The COVID-19 pandemic is causing hundreds of thousands of deaths worldwide. Monitoring the pandemic to compare countries and regions is of paramount importance to understand the infection dynamics and to prepare health care systems to face its consequences. To date, it has been impossible to compare data coming from different countries and regions partly because of a failure to apply basic epidemiological principles (e.g. adjustment for age), with emphasis on the numbers of cases. Interpreting numbers of cases (and the rates derived from them, e.g. case-fatality ratio) is problematic given that these are heavily dependent on variable policies about testing for COVID-19 at population level, leading to potential underreporting, especially of people showing few or no symptoms. Mortality, on the other hand, does not suffer from difference in testing and case finding; however it is potentially subject to misclassification too, whenever its definition differs from that recommended by WHO: deaths for which the immediate or underlying cause of death can be reasonably ascribed to COVID-19. China first reported that mortality from COVID19 is strongly associated with age and steeply increases with age, with higher rates in males than females. Therefore, not adjusting for age and sex undermines meaningful comparison between populations, especially when the age structure of populations differs markedly, such as for comparisons between low- and middle-income countries with high-income countries.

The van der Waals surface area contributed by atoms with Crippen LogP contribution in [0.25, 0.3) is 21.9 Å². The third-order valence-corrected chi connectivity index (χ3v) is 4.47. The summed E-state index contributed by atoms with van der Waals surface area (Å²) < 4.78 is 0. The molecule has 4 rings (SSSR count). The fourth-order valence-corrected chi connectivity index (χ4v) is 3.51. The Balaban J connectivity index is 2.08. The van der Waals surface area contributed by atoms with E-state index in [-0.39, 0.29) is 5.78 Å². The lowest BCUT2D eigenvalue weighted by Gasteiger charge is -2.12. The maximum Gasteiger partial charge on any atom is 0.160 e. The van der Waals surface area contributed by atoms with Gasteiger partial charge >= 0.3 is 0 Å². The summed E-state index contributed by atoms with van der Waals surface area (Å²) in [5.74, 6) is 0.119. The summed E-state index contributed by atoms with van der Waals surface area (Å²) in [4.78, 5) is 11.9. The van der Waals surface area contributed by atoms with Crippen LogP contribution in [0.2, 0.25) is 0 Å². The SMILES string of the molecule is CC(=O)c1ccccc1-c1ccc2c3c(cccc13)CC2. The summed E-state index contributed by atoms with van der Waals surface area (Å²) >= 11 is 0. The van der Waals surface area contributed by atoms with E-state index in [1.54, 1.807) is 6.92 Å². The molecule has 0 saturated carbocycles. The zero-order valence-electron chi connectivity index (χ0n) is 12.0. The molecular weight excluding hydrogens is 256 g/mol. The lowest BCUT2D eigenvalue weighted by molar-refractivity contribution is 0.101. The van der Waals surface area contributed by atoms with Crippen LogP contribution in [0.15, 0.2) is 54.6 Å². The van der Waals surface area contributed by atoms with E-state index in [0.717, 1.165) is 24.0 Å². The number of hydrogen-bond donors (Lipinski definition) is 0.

© The Author(s) 2020. Published by Oxford University Press on behalf of the International Epidemiological Association. This is an Open Access article distributed under the terms of the Creative Commons Attribution License (http://creativecommons.org/licenses/by/4.0/), which permits unrestricted reuse, distribution, and reproduction in any medium, provided the original work is properly cited.

Cite as

Gallo, V., Chiodini, P., Bruzzese, D. & Bhopal, R. 2020, 'Age-and sex-adjustment and the COVID-19 pandemic - transformative example from Italy', International Journal of Epidemiology, 49(5), pp. 1730-1732. https://doi.org/10.1093/ije/dyaa139

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Last updated: 17 June 2022
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